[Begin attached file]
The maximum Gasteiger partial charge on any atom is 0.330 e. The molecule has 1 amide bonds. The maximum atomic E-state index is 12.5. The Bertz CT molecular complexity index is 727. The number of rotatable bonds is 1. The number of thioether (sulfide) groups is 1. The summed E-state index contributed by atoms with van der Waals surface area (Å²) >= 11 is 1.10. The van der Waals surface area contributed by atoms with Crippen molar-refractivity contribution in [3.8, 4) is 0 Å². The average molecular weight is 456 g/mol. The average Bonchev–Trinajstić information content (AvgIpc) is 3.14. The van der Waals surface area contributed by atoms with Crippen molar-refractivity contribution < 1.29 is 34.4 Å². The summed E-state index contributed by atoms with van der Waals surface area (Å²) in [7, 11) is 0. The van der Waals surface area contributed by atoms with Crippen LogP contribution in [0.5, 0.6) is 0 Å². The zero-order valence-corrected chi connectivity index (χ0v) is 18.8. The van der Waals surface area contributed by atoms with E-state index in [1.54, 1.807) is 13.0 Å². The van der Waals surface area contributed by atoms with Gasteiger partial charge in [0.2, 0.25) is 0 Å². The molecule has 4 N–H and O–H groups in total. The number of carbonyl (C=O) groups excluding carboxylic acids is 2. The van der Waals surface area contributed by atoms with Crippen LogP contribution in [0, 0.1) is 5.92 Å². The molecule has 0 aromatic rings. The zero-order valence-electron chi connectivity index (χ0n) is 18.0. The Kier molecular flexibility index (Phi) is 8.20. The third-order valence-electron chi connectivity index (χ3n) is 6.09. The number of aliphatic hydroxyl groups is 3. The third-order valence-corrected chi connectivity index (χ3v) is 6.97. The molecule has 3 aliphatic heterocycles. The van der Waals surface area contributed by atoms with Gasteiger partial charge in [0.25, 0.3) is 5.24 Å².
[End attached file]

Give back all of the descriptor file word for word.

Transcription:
The maximum Gasteiger partial charge on any atom is 0.330 e. The molecule has 1 amide bonds. The maximum atomic E-state index is 12.5. The Bertz CT molecular complexity index is 727. The number of rotatable bonds is 1. The number of thioether (sulfide) groups is 1. The summed E-state index contributed by atoms with van der Waals surface area (Å²) >= 11 is 1.10. The van der Waals surface area contributed by atoms with Crippen molar-refractivity contribution in [3.8, 4) is 0 Å². The average molecular weight is 456 g/mol. The average Bonchev–Trinajstić information content (AvgIpc) is 3.14. The van der Waals surface area contributed by atoms with Crippen molar-refractivity contribution < 1.29 is 34.4 Å². The summed E-state index contributed by atoms with van der Waals surface area (Å²) in [7, 11) is 0. The van der Waals surface area contributed by atoms with Crippen LogP contribution in [0.5, 0.6) is 0 Å². The zero-order valence-corrected chi connectivity index (χ0v) is 18.8. The van der Waals surface area contributed by atoms with E-state index in [1.54, 1.807) is 13.0 Å². The van der Waals surface area contributed by atoms with Gasteiger partial charge in [0.2, 0.25) is 0 Å². The molecule has 4 N–H and O–H groups in total. The number of carbonyl (C=O) groups excluding carboxylic acids is 2. The van der Waals surface area contributed by atoms with Crippen LogP contribution in [0, 0.1) is 5.92 Å². The molecule has 0 aromatic rings. The zero-order valence-electron chi connectivity index (χ0n) is 18.0. The Kier molecular flexibility index (Phi) is 8.20. The third-order valence-electron chi connectivity index (χ3n) is 6.09. The number of aliphatic hydroxyl groups is 3. The third-order valence-corrected chi connectivity index (χ3v) is 6.97. The molecule has 3 aliphatic heterocycles. The van der Waals surface area contributed by atoms with Gasteiger partial charge in [0.25, 0.3) is 5.24 Å².